I’d be lying if I said I wasn’t concerned about Edwin Encarnacion’s dreadfully slow start. Not only did he enter Thursday with an .083 average, but he’s also committed three errors already. He hit .221 with no homers last April, so slow starts are nothing new to him. Still, a day off Wednesday and extra work in the cage may have done Encarnacion some good, as he clubbed his second homer of the season Thursday. Looking deeper, there are some other encouraging signs; he’s already walked more than a quarter (10) of his total last season (39) in 475 fewer at-bats, so his pitch recognition is really improving. Of course, Dusty Baker probably views this as a negative.
Staying with the Reds, forward thinking owners might want to stash Homer Bailey now, even in shallower leagues. He’s shown a big improvement in the command department during his last two starts in Triple-A and still possesses major strikeout potential. On a team that’s employing Josh Fogg in the starting rotation, there really should be no hesitation to make the switch if Bailey’s control continues to progress.
When I’m driving and go out of my way to let you in my lane, a courtesy wave of acknowledgement really is required. I mean, is that too much to ask?
Don’t look now, but ESPN poster boy Bobby Crosby is off to a fast start. He’s still an obvious injury concern and not displaying the kind of power most thought would develop, but after striking out once every 4.7 at-bats during his career entering 2008, he’s fanned just once during 36 ABs this year. No one should count on him staying healthy, but there is some upside here.
Brett Favre hasn’t been retired for more than a month, and we are already subjected to will he come back rumors? This feels like an SNL skit or something.
I’m not sure what to make of Zack Greinke. He’s got upside, but he probably isn’t quite as good as his second half last year (2.42 ERA, 1.17 WHIP). But with his mind finally right, there was potential entering 2008, and after allowing just one run against terrific Tiger and Yankee offenses, optimism is abound. However, that accompanying 5:4 K:BB ratio suggests he’s been mighty lucky.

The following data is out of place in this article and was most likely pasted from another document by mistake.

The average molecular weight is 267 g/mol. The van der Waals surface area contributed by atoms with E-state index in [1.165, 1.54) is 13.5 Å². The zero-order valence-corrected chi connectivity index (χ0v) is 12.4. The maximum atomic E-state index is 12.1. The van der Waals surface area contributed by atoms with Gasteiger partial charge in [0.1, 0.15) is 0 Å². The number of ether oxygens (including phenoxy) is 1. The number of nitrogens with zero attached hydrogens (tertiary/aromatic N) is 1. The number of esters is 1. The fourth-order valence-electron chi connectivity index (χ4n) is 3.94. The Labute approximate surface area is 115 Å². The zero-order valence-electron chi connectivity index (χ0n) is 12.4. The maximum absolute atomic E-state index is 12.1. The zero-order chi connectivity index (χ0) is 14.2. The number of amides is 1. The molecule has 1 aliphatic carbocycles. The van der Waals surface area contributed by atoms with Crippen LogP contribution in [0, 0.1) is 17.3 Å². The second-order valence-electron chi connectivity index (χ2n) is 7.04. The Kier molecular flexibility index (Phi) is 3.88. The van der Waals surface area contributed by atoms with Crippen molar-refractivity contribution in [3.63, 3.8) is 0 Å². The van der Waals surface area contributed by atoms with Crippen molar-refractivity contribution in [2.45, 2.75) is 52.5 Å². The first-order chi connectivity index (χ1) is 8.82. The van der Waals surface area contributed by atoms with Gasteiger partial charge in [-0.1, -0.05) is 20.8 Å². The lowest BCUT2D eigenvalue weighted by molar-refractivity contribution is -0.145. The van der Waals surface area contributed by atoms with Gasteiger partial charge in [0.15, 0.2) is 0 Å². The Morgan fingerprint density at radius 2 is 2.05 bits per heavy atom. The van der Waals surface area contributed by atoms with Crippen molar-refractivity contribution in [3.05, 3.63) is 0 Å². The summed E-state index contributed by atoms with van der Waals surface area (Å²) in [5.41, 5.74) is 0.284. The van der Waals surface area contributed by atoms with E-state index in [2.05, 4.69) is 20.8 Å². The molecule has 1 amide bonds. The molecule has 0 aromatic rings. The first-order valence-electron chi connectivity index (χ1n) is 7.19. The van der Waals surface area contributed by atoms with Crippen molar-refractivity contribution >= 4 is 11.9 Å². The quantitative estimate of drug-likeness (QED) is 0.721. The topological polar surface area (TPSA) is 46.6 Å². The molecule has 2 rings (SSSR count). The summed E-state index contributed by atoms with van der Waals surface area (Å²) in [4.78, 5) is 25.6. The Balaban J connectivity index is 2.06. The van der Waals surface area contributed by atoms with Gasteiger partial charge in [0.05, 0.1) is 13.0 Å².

Adam LaRoche got on the board with his first homer of the year Wednesday, but his history in April is remarkable. Throughout his career, he’s now hit .174/.271/.341 during the first month of the season. That comes with a staggering 96 strikeouts over 299 at-bats.
Chuck James is getting overlooked right now. Sure, he’s pitching with a damaged shoulder, but that’s also true with many pitchers, and he feels much better after an offseason of rest. He posted a legit 2.75:1 K:BB ratio over the second half last season with a 1.21 WHIP. He gives up too many flyballs, but his changeup is nasty, and the shelling during his season debut Wednesday came in Coors Field and with another stellar K:BB rate. Let him get the cobwebs out after a truncated spring, but James shouldn’t be unowned in any deep league right now.
I’ve never been more excited about someone who was born in the 1990s, but Angel Villalona is Babe Ruth and Jesus Christ wrapped into one.
Whether or not Austin Kearns’ power will ever return is up in the air, but his component numbers are very encouraging early on. Dating back to last season, his strikeout and walk rates are both moving sharply in the right direction. He’s going to have quite a bit of RBI opportunities if Nick Johnson somehow stays healthy this season.
If Ned Yost removes Manny Parra from the rotation instead of David Bush once Yovani Gallardo returns, then he’s even more inept than I gave him credit for. He should be fired on the spot if this takes place.
Top-5 Rap Songs:
1. “Ambition Az A Ridah” (2Pac)
2. “Juicy” (Biggie)
3. “It Was A Good Day” (Ice Cube)
4. “Triumph” (Wu Tang Clan)
5. “Adrenaline” (The Roots)
One of the worst trades in recent memory that doesn’t get a lot of play involved Adam Eaton, Akinori Otsuka for Adrian Gonzalez and Chris Young. Of course, the ballparks do skew some of the pitching stats, but imagine what Gonzalez would do out of Petco.
Francisco Liriano seems to be dealing with some psychosomatic problems. The team says he’s perfectly healthy, but he’s afraid to go all out with his fastball and is throwing far too many sliders. This is hardly rare for someone coming back from TJ surgery, but for the good of baseball, hopefully Liriano’s velocity eventually comes all the way back.
The Giants are looking for a left-handed hitting first baseman and are active in trade discussions, but club officials said they have no interest in Dan Johnson, whom the A's designated for assignment. Of course they don’t! Why would a rebuilding team want to take a cheap flier on a 28-year-old with a career .298/.388/.517 line in the minors and a 1.07:1 K:BB ratio in the majors when they have Rich Aurilia? Also, Johnson’s disappointing last couple of years can at least partially be blamed on injuries. Brian Sabean’s legacy as GM is turning into an even bigger train wreck than this.